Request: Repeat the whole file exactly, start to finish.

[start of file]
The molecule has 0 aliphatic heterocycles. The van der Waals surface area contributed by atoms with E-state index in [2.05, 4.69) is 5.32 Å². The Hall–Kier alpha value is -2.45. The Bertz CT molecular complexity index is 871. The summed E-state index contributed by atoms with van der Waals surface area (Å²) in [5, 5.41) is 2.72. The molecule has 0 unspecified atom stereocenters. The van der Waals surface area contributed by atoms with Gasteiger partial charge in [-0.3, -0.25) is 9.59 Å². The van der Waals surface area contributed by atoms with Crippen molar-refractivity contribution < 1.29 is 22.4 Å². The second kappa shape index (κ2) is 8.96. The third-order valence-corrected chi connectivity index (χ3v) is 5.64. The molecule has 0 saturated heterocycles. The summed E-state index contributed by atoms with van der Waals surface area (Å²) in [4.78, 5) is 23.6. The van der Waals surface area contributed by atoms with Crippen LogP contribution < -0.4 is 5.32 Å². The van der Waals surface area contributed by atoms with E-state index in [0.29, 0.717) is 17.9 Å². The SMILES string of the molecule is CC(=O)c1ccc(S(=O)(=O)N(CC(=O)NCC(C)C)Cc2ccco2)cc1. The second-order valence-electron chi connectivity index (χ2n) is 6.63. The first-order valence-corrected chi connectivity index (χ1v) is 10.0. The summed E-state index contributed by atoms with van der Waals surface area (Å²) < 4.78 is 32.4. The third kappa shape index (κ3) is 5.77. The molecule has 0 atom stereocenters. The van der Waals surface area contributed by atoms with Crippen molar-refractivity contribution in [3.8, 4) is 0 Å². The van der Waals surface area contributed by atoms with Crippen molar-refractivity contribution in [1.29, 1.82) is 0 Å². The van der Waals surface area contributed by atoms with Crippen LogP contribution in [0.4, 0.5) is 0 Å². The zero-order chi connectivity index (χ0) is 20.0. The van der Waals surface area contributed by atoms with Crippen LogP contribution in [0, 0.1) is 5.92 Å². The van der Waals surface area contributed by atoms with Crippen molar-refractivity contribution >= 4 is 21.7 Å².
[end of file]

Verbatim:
The molecule has 0 aliphatic heterocycles. The van der Waals surface area contributed by atoms with E-state index in [2.05, 4.69) is 5.32 Å². The Hall–Kier alpha value is -2.45. The Bertz CT molecular complexity index is 871. The summed E-state index contributed by atoms with van der Waals surface area (Å²) in [5, 5.41) is 2.72. The molecule has 0 unspecified atom stereocenters. The van der Waals surface area contributed by atoms with Gasteiger partial charge in [-0.3, -0.25) is 9.59 Å². The van der Waals surface area contributed by atoms with Crippen molar-refractivity contribution < 1.29 is 22.4 Å². The second kappa shape index (κ2) is 8.96. The third-order valence-corrected chi connectivity index (χ3v) is 5.64. The molecule has 0 saturated heterocycles. The summed E-state index contributed by atoms with van der Waals surface area (Å²) in [4.78, 5) is 23.6. The van der Waals surface area contributed by atoms with Crippen LogP contribution < -0.4 is 5.32 Å². The van der Waals surface area contributed by atoms with E-state index in [0.29, 0.717) is 17.9 Å². The SMILES string of the molecule is CC(=O)c1ccc(S(=O)(=O)N(CC(=O)NCC(C)C)Cc2ccco2)cc1. The second-order valence-electron chi connectivity index (χ2n) is 6.63. The first-order valence-corrected chi connectivity index (χ1v) is 10.0. The summed E-state index contributed by atoms with van der Waals surface area (Å²) < 4.78 is 32.4. The third kappa shape index (κ3) is 5.77. The molecule has 0 atom stereocenters. The van der Waals surface area contributed by atoms with Crippen molar-refractivity contribution in [3.8, 4) is 0 Å². The van der Waals surface area contributed by atoms with Crippen molar-refractivity contribution in [1.29, 1.82) is 0 Å². The van der Waals surface area contributed by atoms with Crippen LogP contribution in [0.4, 0.5) is 0 Å². The zero-order chi connectivity index (χ0) is 20.0. The van der Waals surface area contributed by atoms with Crippen LogP contribution in [0, 0.1) is 5.92 Å². The van der Waals surface area contributed by atoms with Crippen molar-refractivity contribution >= 4 is 21.7 Å².